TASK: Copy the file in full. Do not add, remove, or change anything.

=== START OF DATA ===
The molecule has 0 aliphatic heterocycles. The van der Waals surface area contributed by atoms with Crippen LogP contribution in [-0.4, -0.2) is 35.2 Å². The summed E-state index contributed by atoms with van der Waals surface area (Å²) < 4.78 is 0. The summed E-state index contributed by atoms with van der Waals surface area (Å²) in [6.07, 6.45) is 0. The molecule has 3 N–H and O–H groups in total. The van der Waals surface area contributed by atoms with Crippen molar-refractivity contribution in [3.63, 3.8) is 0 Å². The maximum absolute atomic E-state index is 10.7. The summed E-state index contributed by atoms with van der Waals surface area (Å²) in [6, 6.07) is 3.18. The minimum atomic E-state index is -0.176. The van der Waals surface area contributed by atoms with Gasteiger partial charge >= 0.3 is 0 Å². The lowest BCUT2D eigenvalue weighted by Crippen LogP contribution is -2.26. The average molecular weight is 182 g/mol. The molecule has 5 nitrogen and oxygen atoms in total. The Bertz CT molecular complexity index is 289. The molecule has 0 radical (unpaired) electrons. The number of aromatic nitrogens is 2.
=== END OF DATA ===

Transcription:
The molecule has 0 aliphatic heterocycles. The van der Waals surface area contributed by atoms with Crippen LogP contribution in [-0.4, -0.2) is 35.2 Å². The summed E-state index contributed by atoms with van der Waals surface area (Å²) < 4.78 is 0. The summed E-state index contributed by atoms with van der Waals surface area (Å²) in [6.07, 6.45) is 0. The molecule has 3 N–H and O–H groups in total. The van der Waals surface area contributed by atoms with Crippen molar-refractivity contribution in [3.63, 3.8) is 0 Å². The maximum absolute atomic E-state index is 10.7. The summed E-state index contributed by atoms with van der Waals surface area (Å²) in [6, 6.07) is 3.18. The minimum atomic E-state index is -0.176. The van der Waals surface area contributed by atoms with Gasteiger partial charge >= 0.3 is 0 Å². The lowest BCUT2D eigenvalue weighted by Crippen LogP contribution is -2.26. The average molecular weight is 182 g/mol. The molecule has 5 nitrogen and oxygen atoms in total. The Bertz CT molecular complexity index is 289. The molecule has 0 radical (unpaired) electrons. The number of aromatic nitrogens is 2.